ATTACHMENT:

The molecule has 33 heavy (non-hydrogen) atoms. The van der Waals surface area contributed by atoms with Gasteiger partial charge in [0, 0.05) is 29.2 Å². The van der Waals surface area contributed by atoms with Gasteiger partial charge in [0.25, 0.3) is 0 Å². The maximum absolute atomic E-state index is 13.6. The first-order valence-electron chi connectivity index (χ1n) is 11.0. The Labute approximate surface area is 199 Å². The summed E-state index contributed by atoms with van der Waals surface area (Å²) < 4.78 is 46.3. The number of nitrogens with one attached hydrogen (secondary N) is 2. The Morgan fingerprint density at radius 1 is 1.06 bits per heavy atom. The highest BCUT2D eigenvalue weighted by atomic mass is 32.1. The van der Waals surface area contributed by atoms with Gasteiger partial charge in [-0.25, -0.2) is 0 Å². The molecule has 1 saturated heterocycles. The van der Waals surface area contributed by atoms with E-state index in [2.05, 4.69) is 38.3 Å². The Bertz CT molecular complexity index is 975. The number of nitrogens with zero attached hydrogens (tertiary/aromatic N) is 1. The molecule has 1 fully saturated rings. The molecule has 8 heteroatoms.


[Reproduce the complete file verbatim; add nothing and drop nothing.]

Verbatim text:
The molecule has 33 heavy (non-hydrogen) atoms. The van der Waals surface area contributed by atoms with Gasteiger partial charge in [0, 0.05) is 29.2 Å². The van der Waals surface area contributed by atoms with Gasteiger partial charge in [0.25, 0.3) is 0 Å². The maximum absolute atomic E-state index is 13.6. The first-order valence-electron chi connectivity index (χ1n) is 11.0. The Labute approximate surface area is 199 Å². The summed E-state index contributed by atoms with van der Waals surface area (Å²) < 4.78 is 46.3. The number of nitrogens with one attached hydrogen (secondary N) is 2. The Morgan fingerprint density at radius 1 is 1.06 bits per heavy atom. The highest BCUT2D eigenvalue weighted by atomic mass is 32.1. The van der Waals surface area contributed by atoms with Gasteiger partial charge in [-0.25, -0.2) is 0 Å². The molecule has 1 saturated heterocycles. The van der Waals surface area contributed by atoms with E-state index in [2.05, 4.69) is 38.3 Å². The Bertz CT molecular complexity index is 975. The number of nitrogens with zero attached hydrogens (tertiary/aromatic N) is 1. The molecule has 1 fully saturated rings. The molecule has 8 heteroatoms.